HR across the pond

One of the things that we often forget as British people, is how small our country is in relation to many in the world.  Even most of our near neighbours are bigger than us, despite our unwillingness to accept this.  We also have somewhat of a split personality –  we are Europeans but perhaps our closest neighbour and friend is America, a country that sits several thousand miles away from our shores.  As a quick confession, I should throw in that when I travelled to the US last Friday it was for the first time.  I’ve never really had any inclination to go there in the past, but the difference this time was the attendance at HRevolution.

Now the fug and haze has gone away from the event, now that I’ve had time to reflect, what do I take away? I’m not going to be able to compete with the many wonderful posts being written on the event itself, but there are some things that struck me when I look at my US colleagues compared to those in the UK.

– Perhaps the biggest surprise to me was that we are having many of the same conversations.  There is a huge amount of management literature coming out of the US (as I write this I’m sitting in a dorm room at HBS, one of the major culprits) and I guess I wrongly assumed that US practitioners would be streets ahead of the UK in the way that they practiced. They’re not.  US HR pros are dealing with the same struggles, the same frustrations and the same obstacles as practitioners in the UK.  Whether I’m relieved or disheartened by this I’m yet to work out.

– On the plus side, I think there is an absolute belief from everyone that I met that HR and HR professionals CAN make a difference and regardless of which side of the pond we work, there is an absolute business benefit to be achieved from great, aligned, focussed and down to earth people interventions.  How far people are down that path is more dependent on the quality of that individual and the appetite of their business than it is the country, state or county that they come from.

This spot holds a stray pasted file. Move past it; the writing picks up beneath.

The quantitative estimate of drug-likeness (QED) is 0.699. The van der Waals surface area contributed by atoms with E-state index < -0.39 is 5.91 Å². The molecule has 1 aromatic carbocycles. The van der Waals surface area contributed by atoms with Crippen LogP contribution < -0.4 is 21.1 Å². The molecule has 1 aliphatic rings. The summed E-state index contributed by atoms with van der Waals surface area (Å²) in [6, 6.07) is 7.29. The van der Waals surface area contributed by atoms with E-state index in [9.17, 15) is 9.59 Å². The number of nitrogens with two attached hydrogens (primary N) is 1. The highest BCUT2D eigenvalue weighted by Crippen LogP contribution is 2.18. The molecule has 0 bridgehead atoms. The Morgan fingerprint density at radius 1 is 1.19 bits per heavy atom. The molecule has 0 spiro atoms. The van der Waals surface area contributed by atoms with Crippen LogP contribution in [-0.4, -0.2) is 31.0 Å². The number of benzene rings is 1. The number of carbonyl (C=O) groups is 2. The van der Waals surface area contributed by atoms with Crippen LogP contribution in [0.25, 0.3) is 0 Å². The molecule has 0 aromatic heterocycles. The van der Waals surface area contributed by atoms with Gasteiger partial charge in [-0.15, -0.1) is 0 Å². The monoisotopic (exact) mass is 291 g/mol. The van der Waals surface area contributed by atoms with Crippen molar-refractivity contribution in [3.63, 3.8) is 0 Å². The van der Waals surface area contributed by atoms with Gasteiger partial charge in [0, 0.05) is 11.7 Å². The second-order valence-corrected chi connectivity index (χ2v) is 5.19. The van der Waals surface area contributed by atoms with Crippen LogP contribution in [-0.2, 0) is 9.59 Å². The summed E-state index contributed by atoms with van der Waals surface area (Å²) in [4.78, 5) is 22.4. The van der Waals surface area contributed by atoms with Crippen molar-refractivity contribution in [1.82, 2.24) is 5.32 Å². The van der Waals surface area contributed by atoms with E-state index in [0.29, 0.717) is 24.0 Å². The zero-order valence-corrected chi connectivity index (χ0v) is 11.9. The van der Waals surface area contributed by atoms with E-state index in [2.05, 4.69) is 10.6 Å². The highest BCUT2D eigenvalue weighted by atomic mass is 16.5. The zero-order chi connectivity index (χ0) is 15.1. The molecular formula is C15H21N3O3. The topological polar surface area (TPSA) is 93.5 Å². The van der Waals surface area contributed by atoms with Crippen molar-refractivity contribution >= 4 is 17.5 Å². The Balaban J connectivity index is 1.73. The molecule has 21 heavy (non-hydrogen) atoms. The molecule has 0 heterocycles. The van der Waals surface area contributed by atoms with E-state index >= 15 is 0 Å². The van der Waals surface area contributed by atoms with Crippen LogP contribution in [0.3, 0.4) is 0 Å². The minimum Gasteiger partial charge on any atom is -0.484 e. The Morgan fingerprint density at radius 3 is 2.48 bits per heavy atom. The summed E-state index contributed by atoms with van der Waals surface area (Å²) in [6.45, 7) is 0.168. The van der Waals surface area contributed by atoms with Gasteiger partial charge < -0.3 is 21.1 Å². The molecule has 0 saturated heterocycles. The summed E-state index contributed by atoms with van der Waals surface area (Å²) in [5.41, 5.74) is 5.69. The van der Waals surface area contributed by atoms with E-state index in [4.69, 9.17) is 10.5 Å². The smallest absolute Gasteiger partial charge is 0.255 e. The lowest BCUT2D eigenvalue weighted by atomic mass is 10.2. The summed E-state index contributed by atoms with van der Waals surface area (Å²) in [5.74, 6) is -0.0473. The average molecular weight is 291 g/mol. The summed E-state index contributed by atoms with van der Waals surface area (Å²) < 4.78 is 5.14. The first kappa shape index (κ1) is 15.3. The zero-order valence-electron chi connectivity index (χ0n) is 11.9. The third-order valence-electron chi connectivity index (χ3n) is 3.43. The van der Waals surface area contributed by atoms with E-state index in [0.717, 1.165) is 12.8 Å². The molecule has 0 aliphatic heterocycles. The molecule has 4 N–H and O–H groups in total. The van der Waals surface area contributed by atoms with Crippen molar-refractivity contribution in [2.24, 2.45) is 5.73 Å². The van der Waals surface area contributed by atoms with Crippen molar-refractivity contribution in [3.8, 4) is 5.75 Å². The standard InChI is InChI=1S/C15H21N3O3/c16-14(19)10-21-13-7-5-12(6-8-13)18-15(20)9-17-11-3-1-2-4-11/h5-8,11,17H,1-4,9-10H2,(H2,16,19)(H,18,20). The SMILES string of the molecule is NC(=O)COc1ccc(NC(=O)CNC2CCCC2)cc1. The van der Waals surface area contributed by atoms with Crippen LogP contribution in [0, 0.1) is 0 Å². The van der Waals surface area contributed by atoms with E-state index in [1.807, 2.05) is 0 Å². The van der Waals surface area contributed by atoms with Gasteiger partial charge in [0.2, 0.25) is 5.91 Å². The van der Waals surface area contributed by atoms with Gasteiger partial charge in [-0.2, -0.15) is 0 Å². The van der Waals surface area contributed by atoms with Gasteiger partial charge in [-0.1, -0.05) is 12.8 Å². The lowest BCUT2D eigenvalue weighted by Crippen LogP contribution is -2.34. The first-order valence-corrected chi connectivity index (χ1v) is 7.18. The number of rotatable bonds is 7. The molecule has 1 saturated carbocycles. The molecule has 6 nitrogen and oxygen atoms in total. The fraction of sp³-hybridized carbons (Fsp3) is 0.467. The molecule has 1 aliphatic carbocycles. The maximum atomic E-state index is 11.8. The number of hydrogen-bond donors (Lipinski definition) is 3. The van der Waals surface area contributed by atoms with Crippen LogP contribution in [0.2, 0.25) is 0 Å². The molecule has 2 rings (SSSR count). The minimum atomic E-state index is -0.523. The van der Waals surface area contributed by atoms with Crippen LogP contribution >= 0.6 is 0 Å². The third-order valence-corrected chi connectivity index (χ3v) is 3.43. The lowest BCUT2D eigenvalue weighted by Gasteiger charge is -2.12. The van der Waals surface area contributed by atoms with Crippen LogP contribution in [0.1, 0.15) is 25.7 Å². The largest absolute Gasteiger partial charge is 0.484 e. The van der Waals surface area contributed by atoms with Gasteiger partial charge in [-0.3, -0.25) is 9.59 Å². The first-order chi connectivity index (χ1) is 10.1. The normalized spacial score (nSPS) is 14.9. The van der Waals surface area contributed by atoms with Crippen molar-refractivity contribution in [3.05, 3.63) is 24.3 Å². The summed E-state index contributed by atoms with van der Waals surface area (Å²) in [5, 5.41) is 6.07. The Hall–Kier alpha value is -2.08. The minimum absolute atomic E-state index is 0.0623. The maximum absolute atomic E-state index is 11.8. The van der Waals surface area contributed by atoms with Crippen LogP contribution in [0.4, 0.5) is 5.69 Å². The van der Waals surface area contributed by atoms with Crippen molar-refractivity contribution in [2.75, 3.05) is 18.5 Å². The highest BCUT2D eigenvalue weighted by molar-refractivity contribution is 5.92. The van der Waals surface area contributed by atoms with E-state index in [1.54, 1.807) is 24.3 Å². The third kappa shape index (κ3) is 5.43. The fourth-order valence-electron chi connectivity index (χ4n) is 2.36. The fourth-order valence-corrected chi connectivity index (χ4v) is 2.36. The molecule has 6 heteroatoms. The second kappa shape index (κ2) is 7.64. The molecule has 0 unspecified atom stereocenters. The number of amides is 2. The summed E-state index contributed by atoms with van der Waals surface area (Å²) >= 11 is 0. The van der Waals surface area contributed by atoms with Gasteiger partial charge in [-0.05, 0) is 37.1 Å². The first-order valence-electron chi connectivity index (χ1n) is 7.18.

– We all have frustrations with our professional bodies, but we’re all working to improve them.  One of the great things that I took away was that SHRM were actively involved in supporting and sponsoring HRevolution.  Could the CIPD play such a role in the future? I would certainly like to think so.  Not only would it add to their credibility, but it would show that they are willing to open up their doors (and wallets) to non-CIPD events that helped to grow the profession.

– We lack a bit of cool and swagger.  I know that I was with a select group of HR pros and that those that attend Hrevolution are smarter than the average bear, but there was a confidence in the HR people who I don’t see in similar events in the UK.  Is this a general US vs UK factor? I don’t know, I’ll have to work that one out over time.  But if we could get it to rub off on us a little then I don’t think it would be a bad thing.

 What else did I take away? Well a whole load of great new friends and contacts.  A sense of energy and excitement and a real curiosity to learn and cooperate more with my friends and colleagues across the pond, to see how we can continue to make progress in our practice and in the profession as a whole.  And for that I am truly grateful.  I can’t list the people who I want to thank as there would be far too many and no-one would get to the end of the list (think the movies). Without exception everyone I met was exceptional. The organisers were amazing and the entertainment…..unusual.

Given the chance I’ll be back as soon as I can.